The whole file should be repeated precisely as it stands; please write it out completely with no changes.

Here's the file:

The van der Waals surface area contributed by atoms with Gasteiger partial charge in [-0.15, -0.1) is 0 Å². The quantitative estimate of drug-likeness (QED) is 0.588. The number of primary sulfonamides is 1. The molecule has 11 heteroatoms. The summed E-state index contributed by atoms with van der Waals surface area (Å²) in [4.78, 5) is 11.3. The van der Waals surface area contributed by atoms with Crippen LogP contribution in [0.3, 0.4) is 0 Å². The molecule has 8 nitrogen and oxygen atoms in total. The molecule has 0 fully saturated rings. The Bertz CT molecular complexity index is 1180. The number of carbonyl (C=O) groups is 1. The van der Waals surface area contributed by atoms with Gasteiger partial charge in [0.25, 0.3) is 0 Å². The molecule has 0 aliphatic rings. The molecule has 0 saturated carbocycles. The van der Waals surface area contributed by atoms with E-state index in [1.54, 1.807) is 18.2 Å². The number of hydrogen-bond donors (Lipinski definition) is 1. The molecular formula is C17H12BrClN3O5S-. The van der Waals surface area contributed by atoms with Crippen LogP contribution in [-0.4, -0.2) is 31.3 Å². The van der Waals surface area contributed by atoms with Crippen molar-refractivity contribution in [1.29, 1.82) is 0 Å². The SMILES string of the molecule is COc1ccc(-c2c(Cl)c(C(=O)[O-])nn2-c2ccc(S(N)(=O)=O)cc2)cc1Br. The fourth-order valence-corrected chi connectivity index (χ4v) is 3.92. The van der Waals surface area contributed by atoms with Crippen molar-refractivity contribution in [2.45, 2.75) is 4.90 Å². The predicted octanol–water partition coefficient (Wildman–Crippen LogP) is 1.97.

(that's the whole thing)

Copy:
The van der Waals surface area contributed by atoms with Gasteiger partial charge in [-0.15, -0.1) is 0 Å². The quantitative estimate of drug-likeness (QED) is 0.588. The number of primary sulfonamides is 1. The molecule has 11 heteroatoms. The summed E-state index contributed by atoms with van der Waals surface area (Å²) in [4.78, 5) is 11.3. The van der Waals surface area contributed by atoms with Crippen LogP contribution in [0.3, 0.4) is 0 Å². The molecule has 8 nitrogen and oxygen atoms in total. The molecule has 0 fully saturated rings. The Bertz CT molecular complexity index is 1180. The number of carbonyl (C=O) groups is 1. The van der Waals surface area contributed by atoms with Gasteiger partial charge in [0.25, 0.3) is 0 Å². The molecule has 0 aliphatic rings. The molecule has 0 saturated carbocycles. The van der Waals surface area contributed by atoms with E-state index in [1.54, 1.807) is 18.2 Å². The number of hydrogen-bond donors (Lipinski definition) is 1. The molecular formula is C17H12BrClN3O5S-. The van der Waals surface area contributed by atoms with Crippen LogP contribution in [-0.4, -0.2) is 31.3 Å². The van der Waals surface area contributed by atoms with Crippen molar-refractivity contribution in [1.29, 1.82) is 0 Å². The SMILES string of the molecule is COc1ccc(-c2c(Cl)c(C(=O)[O-])nn2-c2ccc(S(N)(=O)=O)cc2)cc1Br. The fourth-order valence-corrected chi connectivity index (χ4v) is 3.92. The van der Waals surface area contributed by atoms with Crippen molar-refractivity contribution in [2.45, 2.75) is 4.90 Å². The predicted octanol–water partition coefficient (Wildman–Crippen LogP) is 1.97.